Newer kinds of compounds have been developed as trifunctional reagents that more adequately segregate the reactive sites from the label. Increasingly, these new kinds of reagents include non-radioisotopic labels such as biotin.


Nonradioactive label transfer reagents

Fluorescence

Subsequent designs of bifunctional label transfer reagents use nonradioactive labels to avoid the safety issues posed by I-125. Fluorescent constituents designed into cleavable photoreactive crosslinkers provide a method to transfer a fluorescent label to an unknown interacting protein. Using this approach, the reagent is non-fluorescent prior to exposure to UV light, but upon photolyzing and coupling to interacting proteins, the crosslinking molecule fluoresces.

These reagents also have a disulfide bond that can be reduced, resulting in the cleavage of the crosslinked proteins and the transfer of the label to the unknown interacting species. The fluorescently labeled interacting protein can then be followed in cells to determine the site of interactions or the fate of the proteins after the interaction occurs.

Because fluorescent compounds are inherently unstable when exposed to light for extended purposes, this makes them less than ideal as label transfer reagents. For researchers wishing to avoid radioactivity, we recommend the use of a label transfer reagent that includes a biotin tag rather than a fluorescently labeled reagent.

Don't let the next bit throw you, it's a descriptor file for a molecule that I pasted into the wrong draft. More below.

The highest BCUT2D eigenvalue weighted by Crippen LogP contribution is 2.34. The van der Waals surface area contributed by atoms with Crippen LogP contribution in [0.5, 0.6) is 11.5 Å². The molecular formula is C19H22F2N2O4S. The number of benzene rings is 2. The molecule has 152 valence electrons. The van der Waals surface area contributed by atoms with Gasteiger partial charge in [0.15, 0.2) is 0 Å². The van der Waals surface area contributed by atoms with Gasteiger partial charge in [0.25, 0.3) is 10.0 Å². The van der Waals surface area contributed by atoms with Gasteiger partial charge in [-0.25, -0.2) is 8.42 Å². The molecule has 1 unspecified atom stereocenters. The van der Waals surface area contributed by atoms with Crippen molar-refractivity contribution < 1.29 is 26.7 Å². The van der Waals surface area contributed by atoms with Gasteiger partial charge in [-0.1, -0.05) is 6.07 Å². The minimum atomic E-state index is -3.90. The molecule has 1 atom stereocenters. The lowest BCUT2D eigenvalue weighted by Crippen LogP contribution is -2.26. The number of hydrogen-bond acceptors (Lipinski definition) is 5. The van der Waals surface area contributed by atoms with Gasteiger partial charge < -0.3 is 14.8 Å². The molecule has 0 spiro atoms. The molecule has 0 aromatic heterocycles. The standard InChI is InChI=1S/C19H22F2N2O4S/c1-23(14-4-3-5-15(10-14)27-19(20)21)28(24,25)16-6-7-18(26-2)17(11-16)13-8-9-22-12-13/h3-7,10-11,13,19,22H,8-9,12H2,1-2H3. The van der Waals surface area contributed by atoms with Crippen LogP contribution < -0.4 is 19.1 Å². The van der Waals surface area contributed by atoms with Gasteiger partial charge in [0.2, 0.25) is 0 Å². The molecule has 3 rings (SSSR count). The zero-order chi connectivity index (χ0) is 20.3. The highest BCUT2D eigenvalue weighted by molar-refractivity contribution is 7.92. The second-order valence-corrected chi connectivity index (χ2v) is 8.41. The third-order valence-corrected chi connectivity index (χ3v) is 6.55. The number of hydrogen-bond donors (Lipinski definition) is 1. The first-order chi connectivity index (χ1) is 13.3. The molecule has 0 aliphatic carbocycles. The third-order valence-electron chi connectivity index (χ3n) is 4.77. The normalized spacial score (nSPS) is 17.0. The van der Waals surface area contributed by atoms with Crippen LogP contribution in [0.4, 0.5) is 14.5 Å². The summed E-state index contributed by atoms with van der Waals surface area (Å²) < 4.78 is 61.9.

Biotin

Label transfer reagents can also have biotin built into the bifunctional structure of a crosslinking molecule. After reacting with the bait and prey proteins as diagramed above in the introductory section, the crosslinker is cleaved, resulting in a biotin-labeled prey protein that can be used to detect the protein.

This type of trifunctional label transfer method differs substantially from the bifunctional methods previously discussed because of the wide variety of methods available to detect the prey protein. Because the protein is biotinylated, both chromogenic and fluorescent labeling approaches can be used to detect the protein via avidin-, streptavidin- or Thermo Scientific NeutrAvidin Protein–conjugated horseradish peroxidase (HRP), alkaline phosphatase (AP) or a fluorescent molecule. Additionally, the biotin handle can be used to purify the prey protein or protein fragments using avidin-, streptavidin- or NeutrAvidin protein–conjugated agarose or magnetic bead chromatography.

There are numerous defining structural and functional properties of Sulfo-SBED, including:

  • Amine-reactive NHS-ester group—for labeling a purified "bait" protein at the N-terminus and side chain of lysine residues